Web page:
The library has access to several collections of historical newspapers and archival collections that could be just the thing for your summer research needs!
17th & 18th Century Burney Collection of Newspapers, which we have long had on microfilm, is now available online — very exciting. Click here for a list of newspapers included in the collection.
19th Century U.S. Newspapers expands our coverage of news from that era. Click here for a list of newspapers included in the collection.
And NCCO, Nineteenth Century Collections Online, follows in the footsteps of ECCO, with 3 collections released for your research: European Literature 1790-1840: the Corvey Collection; British Politics and Society; and Asia and the West: Diplomacy and Cultural Exchange.
Artist's book printed with copper etchings and letterpress by Lindsey Horowitz, '12
Main Floor, Hawthorne-Longfellow Library
May 9 – May 29, 2012
Eighteen printmaking students are exhibiting their handmade artists’ books on the first floor of Hawthorne-Longfellow Library from May 9 – 28, 2012. The books contain original etchings, linocuts, and text within stitched, accordion fold, and flag-bound structures. They feature invented narratives, embellished how-to manuals, an elegant monster bestiary, and a multitude of other original creations. They are the capstone projects of Carrie Scanga’s Printmaking I class, made in collaboration with the renowned Portland book artist, Rebecca Goodale. The books were inspired by artists’ books from the Library’s Special Collections. Also featured in the exhibition are artists’ books by Lindsey Horowitz ‘12, an English major and printmaking teaching assistant.
Looking for a film clip to enhance a presentation?
Check out Films on Demand, a streaming video database of nonfiction films from the BBC, Nova, Frontline, Scientific American, History Channel, and many more high-quality producers. When viewing a video, click on “Embed this Video” for a link to insert into your presentation.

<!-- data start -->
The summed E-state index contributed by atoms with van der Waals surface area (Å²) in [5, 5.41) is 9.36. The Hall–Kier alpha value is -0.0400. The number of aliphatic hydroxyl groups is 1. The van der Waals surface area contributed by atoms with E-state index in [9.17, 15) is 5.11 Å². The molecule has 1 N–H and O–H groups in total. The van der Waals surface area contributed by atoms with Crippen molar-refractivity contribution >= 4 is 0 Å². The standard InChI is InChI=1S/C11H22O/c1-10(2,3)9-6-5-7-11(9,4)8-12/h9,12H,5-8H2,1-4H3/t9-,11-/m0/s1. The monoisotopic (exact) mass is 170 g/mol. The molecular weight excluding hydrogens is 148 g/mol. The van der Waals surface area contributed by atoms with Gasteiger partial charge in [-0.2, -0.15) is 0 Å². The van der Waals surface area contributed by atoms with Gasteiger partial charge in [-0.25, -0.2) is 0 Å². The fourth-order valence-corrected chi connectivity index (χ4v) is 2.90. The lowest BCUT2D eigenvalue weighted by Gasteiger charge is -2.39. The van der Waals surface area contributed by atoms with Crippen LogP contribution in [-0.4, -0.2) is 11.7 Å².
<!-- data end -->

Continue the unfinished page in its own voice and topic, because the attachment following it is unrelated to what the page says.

For more music and dance videos, see also Naxos Video Library.
Please see Linking to Online Videos for further help with embedding into your project.
The long-renowned collections of archaeological and cross-cultural studies known as the Human Relations Area Files (HRAF) have now been digitized (eHRAF). The Library has access to both the archaeological and cross-cultural databases, eHRAF Archaeology and eHRAF World Cultures.
Find out why the Abkhasians live so long or how moms rule in the Zuni tribe. And who really had the first tattoo?
Caveat: It’s a bit clunky to use, but you are richly rewarded for your efforts!
On your Apple device or through Safari, use ArtStor’s Mobile site to search 1,000,000+ images by keyword, browse the collection, and more.
The Library now provides online access to the mother of all Latin dictionaries, the Thesaurus Linguae Latinae. Still a work in progress, the TLL covers the letters A-M, O and part of P (Not bad for a dictionary that began in 1894!).
Note that we also have online access to the Thesaurus Linguae Graecae (TLG)).
The Library provides access to a fabulous selection of online primary and secondary resources for research on African American history– take a look!
Bowdoin now has unlimited user access to Oxford University Press’s Social Explorer (we previously had a maximum of 3 simultaneous users). And they have begun adding the 2010 Census data and more. Here’s their press release:
Social Explorer is bringing in the New Year with new data, including 2010 Census Data, making Social Explorer the current and authoritative resource for all US demographic needs.
Social Explorer, an online research tool containing quick and easy access to demographic information from 1790 to the present, updated on a rolling basis, now includes the below data.
- 2010 Census Data – all Summary File 1 data is now available in Social Explorer. This means that users have data for all US states and territories, for all summary levels and all variables. Data from the Census includes information such as age, sex, and race.
- 2010, 2008-2010, and 2006-2010 American Community Survey Data – all new releases of the American Community Survey (ACS) conform to the 2010 Census boundaries and estimates and offer data down to the block group level. The ACS is the replacement of the Census long form, offering data on education, income, immigrations, ethnicity, language disability, home heating fuel, health care coverage, and more.
- Redistricting Data from the 2010 Census – you can explore the PL-94 census file through our maps and reports. Social Explorer’s customized reports present an extract of these 2010 data along with the 2000 figures to give users a side-by-side comparison of change.